2. Still in the same Holywell Park area the species list kept accumulating. Orangequits are pretty common throughout the island, but they can be tough to get a really good look at. Fortunately, one cooperated here, and gave me my best looks of the trip. Orangequit by mattgrube, on Flickr Orangequit by mattgrube, on Flickr Loggerhead Kingbird in Jamaica seemed to be the equivalent to Tropical Kingbird in other places in Central and South America. They were everywhere. Loggerhead Kingbird by mattgrube, on Flickr It's always nice to have an easily identifiable Myiarchus. There are 3 Myiarchus on the island, and two are endemic, the Rufous-tailed Flycatcher and Sad Flycatcher. Rufous-tailed Flycatcher by mattgrube, on Flickr Sad Flycatcher looks a lot like a Dusky-capped. There are no Dusky-cappeds on the island, but there are Stolid Flycatchers which look quite similar, and sound superficially similar. Sad Flycatcher by mattgrube, on Flickr A relatively well-marked Elaenia is a nice change compared to many Elaenias that are nearly impossible to identify. Jamaican Elaenia by mattgrube, on Flickr With that success, we were ready to start moving on as the activity was slowing down a bit. We drove just a bit down the road, and birded near The Gap Cafe. We got our first looks at one of my major targets. Some would describe the Jamaican Tody as impossibly cute, and it is hard to argue with that. Jamaican Tody by mattgrube, on Flickr At a relatively random stop along the road we connected with a few more birds, including stunning looks at another Crested Quail-Dove, and excellent views of a male Jamaican Becard. Crested Quail-Dove by mattgrube, on Flickr Jamaican Becard by mattgrube, on Flickr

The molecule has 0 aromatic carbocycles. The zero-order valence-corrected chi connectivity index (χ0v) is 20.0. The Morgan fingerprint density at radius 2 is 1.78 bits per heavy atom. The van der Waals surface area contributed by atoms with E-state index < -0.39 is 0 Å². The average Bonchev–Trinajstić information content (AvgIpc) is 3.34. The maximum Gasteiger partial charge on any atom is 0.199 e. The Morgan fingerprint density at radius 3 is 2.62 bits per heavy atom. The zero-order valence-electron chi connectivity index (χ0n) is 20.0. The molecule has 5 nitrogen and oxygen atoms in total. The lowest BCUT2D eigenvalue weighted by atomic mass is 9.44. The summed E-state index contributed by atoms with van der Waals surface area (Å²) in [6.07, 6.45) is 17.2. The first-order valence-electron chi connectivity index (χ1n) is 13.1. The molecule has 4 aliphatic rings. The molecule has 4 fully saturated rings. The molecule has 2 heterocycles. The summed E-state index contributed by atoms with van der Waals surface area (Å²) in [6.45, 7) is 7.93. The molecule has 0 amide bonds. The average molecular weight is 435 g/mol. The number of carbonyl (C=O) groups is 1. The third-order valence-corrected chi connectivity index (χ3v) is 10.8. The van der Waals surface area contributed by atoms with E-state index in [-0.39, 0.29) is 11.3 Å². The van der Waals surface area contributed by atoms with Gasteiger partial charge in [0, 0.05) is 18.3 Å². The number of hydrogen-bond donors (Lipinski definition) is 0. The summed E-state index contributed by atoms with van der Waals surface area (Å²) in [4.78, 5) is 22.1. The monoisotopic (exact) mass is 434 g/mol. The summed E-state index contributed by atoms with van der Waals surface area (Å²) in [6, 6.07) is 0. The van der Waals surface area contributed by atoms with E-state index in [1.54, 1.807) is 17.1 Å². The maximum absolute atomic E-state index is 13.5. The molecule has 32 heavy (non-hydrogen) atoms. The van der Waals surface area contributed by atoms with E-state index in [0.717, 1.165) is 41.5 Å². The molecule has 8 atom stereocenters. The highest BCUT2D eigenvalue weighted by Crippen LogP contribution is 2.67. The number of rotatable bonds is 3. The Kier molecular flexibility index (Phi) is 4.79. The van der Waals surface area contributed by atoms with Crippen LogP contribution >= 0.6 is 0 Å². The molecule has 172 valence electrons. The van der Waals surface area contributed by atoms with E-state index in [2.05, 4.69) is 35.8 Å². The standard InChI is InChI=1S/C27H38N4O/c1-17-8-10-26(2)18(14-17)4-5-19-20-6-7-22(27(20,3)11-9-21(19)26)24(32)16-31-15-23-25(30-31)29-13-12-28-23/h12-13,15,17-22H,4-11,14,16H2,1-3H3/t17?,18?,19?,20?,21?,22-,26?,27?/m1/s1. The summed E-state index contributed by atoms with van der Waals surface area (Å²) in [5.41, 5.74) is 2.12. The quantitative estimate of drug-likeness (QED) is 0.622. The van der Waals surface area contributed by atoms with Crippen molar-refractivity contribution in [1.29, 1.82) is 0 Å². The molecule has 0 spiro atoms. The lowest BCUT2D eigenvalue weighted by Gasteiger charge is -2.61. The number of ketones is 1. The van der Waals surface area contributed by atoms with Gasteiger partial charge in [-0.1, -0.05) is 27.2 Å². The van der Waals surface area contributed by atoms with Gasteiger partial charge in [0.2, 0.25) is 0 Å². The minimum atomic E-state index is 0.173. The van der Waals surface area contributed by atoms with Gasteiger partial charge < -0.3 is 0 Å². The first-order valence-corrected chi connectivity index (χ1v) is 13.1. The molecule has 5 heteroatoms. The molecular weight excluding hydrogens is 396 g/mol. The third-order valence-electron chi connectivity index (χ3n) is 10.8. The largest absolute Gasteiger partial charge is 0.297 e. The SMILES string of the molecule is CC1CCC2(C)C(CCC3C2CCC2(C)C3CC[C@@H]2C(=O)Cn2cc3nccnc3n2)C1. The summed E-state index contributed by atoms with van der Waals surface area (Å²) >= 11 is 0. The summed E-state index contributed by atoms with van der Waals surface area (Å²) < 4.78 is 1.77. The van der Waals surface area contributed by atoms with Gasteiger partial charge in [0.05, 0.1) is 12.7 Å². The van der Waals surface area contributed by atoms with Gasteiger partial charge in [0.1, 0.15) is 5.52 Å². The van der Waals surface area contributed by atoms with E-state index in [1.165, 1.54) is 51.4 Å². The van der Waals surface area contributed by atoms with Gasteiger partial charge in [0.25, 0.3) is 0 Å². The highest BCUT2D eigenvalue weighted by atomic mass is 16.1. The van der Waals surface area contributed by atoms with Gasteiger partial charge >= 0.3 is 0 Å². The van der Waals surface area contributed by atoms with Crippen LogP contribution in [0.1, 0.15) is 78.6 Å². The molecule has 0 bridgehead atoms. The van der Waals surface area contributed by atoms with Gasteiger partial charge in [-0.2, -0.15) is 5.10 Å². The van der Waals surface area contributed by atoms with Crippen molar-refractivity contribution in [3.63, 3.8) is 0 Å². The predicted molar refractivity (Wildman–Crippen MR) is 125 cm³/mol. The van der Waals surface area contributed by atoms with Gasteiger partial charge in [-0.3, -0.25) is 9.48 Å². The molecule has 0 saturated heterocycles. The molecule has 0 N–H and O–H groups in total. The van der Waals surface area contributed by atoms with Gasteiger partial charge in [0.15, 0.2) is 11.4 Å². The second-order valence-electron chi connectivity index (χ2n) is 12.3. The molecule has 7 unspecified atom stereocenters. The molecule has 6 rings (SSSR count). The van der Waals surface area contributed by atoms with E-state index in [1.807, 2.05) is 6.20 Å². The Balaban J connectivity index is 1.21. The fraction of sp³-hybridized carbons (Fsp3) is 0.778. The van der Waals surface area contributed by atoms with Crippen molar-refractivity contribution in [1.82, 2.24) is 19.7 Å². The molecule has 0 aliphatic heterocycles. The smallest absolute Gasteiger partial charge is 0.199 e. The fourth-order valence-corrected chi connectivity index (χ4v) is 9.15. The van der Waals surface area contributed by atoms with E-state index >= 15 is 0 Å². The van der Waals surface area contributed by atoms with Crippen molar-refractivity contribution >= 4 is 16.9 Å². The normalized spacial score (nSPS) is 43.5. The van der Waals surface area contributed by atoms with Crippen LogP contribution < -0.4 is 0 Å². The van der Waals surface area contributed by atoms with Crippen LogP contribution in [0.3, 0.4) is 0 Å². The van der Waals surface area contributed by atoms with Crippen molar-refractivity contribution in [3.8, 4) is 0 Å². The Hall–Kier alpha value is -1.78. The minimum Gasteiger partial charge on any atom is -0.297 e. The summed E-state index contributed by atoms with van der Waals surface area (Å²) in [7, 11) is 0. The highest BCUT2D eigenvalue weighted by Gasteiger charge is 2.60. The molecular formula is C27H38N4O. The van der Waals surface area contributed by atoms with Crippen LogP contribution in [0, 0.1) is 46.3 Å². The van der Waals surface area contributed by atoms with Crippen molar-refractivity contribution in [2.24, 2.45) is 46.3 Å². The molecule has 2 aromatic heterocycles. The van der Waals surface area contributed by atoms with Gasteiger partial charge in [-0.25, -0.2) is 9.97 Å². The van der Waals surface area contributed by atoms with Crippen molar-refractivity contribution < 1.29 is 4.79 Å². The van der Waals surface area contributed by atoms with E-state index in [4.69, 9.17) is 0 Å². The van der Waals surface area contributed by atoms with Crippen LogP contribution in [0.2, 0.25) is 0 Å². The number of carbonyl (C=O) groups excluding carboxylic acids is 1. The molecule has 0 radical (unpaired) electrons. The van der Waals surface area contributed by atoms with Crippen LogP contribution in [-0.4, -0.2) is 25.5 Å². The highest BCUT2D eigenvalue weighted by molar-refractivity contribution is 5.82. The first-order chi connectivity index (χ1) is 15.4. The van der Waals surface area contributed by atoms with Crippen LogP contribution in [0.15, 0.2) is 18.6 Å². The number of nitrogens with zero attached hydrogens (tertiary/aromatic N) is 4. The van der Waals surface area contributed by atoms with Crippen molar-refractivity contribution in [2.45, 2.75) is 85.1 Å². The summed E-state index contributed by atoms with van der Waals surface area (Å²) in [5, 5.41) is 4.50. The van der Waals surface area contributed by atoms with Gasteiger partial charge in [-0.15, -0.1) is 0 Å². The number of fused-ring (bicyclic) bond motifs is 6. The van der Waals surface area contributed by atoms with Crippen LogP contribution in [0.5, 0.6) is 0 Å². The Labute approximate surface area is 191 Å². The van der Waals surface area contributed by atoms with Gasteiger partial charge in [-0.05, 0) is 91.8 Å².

3. Early the next morning we were off to start our first full day in Jamaica. We successfully navigated our terrible dirt road in the dark, and headed further up the mountain, arriving a bit after sun up in the Blue Mountains. We stopped at the Holywell Park area, and would explore here for a bit. There was a nice combination of forest, as well as some clearings. We found the clearings to be the most productive, especially in the areas near the cabins (you can stay in the cabins, but we hadn't been able to arrange it before we left). One of the first birds was a poor look at a female Arrowhead Warbler. By the time I figured out what it was it was too late to get a photo. Fortunately we'd see several more of these. Not too much further down the trail a friend laid eyes on a female Jamaican Becard, another high quality endemic bird. A friend who had visited Jamaica before had missed the Becard, so we were happy to get it on the scoreboard so quickly. Jamaican Becard by mattgrube, on Flickr In this area and just further down the trail towards some cabins we had some really excellent birds. More Arrowhead Warblers, Jamaican Vireos, Rufous-throated Solitaire, Ring-tailed Pigeon, White-chinned Thrush, Jamaican Spindalis, and Blue Mountain Vireo. Rufous-throated Solitaire by mattgrube, on Flickr Jamaican Vireo by mattgrube, on Flickr White-chinned Thrush by mattgrube, on Flickr Ring-tailed Pigeon by mattgrube, on Flickr Blue Mountain Vireo by mattgrube, on Flickr Blue Mountain Vireo by mattgrube, on Flickr Blue Mountain Vireo by mattgrube, on Flickr Unfortunately, one of the others slipped on the muddy hillside and took a gnarly sprain to his finger. Amazingly it didn't seem to be broken, but it was nasty, bruised and swollen for the rest of the trip.